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Falcons' Takk McKinley already letting his pads do the talking

FLOWERY BRANCH, Ga. -- Atlanta Falcons first-round draft pick Takkarist McKinley received a lot of attention nationally for screaming out profanity during a live interview on draft night.

Then McKinley started to develop a larger following on Twitter because he spoke his mind about anything and everything through social media.

McKinley has been given the green light to participate in 11-on-11 drills after starting camp limited to individual position work, following rehab from pre-draft shoulder surgery. General manager Thomas Dimitroff said prior to camp the team hoped to give McKinley meaningful reps in the third exhibition against Arizona on Aug. 26. The Falcons have been confident all along about McKinley being ready for the Sept. 10 regular-season opener at Chicago.

Now that the defensive end from UCLA is back on the field, he's letting his pads do the talking. Just ask teammates Kevin Graf and Wil Freeman, a couple of tackles who felt the wrath of McKinley's bull rushes over the first week of training camp. And starter Jake Matthews might be next on the list.

Don't expect McKinley to brag about any of his plays, no matter how outspoken he might appear to be.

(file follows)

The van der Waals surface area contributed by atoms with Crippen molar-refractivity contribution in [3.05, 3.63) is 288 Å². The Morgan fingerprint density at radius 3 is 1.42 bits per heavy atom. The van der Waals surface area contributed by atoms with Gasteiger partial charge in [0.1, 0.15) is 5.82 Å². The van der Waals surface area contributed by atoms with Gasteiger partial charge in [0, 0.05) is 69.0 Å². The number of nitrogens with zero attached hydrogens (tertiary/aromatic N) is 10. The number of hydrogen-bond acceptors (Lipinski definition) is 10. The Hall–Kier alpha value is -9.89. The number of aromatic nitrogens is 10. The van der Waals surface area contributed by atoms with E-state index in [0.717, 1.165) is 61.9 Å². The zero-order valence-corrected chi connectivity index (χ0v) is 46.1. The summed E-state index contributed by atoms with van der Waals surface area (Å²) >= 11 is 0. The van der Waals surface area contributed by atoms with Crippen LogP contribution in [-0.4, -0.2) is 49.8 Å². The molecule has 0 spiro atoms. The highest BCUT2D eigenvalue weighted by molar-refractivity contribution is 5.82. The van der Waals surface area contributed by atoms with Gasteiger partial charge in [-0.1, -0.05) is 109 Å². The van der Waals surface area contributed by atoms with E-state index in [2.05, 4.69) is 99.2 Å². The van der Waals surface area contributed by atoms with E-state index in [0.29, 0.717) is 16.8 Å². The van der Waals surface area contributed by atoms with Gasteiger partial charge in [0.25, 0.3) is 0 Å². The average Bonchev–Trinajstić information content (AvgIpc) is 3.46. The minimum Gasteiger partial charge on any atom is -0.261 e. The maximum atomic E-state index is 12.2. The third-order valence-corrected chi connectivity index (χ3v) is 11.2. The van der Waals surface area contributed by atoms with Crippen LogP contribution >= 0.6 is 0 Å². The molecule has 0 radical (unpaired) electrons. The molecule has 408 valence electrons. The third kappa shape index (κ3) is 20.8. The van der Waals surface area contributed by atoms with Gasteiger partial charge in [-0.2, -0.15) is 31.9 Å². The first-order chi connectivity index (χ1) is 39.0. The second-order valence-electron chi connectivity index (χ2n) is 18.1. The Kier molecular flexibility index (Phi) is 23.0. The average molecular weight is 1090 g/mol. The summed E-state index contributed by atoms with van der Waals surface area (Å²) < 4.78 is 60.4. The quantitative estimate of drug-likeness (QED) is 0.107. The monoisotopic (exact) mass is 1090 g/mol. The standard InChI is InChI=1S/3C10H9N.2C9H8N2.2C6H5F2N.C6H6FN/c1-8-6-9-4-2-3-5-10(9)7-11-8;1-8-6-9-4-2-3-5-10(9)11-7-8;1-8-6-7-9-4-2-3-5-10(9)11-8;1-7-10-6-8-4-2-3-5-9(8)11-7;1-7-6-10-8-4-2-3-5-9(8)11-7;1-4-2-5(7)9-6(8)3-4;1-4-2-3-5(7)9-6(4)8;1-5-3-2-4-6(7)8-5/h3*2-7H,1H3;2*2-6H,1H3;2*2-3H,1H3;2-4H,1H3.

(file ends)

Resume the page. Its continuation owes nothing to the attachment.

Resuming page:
"I don't really talk," McKinley said of his on-field demeanor. "I'm not a big talker. I just work. I'm not the rah-rah guy that's like, 'Man, do this, do that.' I'll make plays and celebrate to fire the team up. But I'm a rookie. It's not my place to tell vets, 'Pick it up. Pick it up.' I'm here to work, here to learn and to help us win."

McKinley had the respect of his teammates from Day 1. While some outsiders were critical of his outburst on draft night -- real emotion related to him fulfilling a promise to his late grandmother to overcome a rugged past and make it to the NFL -- his Falcons "brothers" viewed him as a guy with passion whom they couldn't wait to welcome to the team.

"I knew where he was coming from," middle linebacker Deion Jones said. "I mean, I lost my grandmother. For him to fulfill that promise, that's emotion. That's why he does what he does. And I understand it. A lot of people might not understand it, but I do. He has a lot of passion behind what he does. That's what moves him. That's what keeps him going. That's why he wakes up. That's why he grinds. I'm with it.

"His story? You have to feel his passion about that."

McKinley's goal now is to make sure opponents feel him, every time he lines up across from them.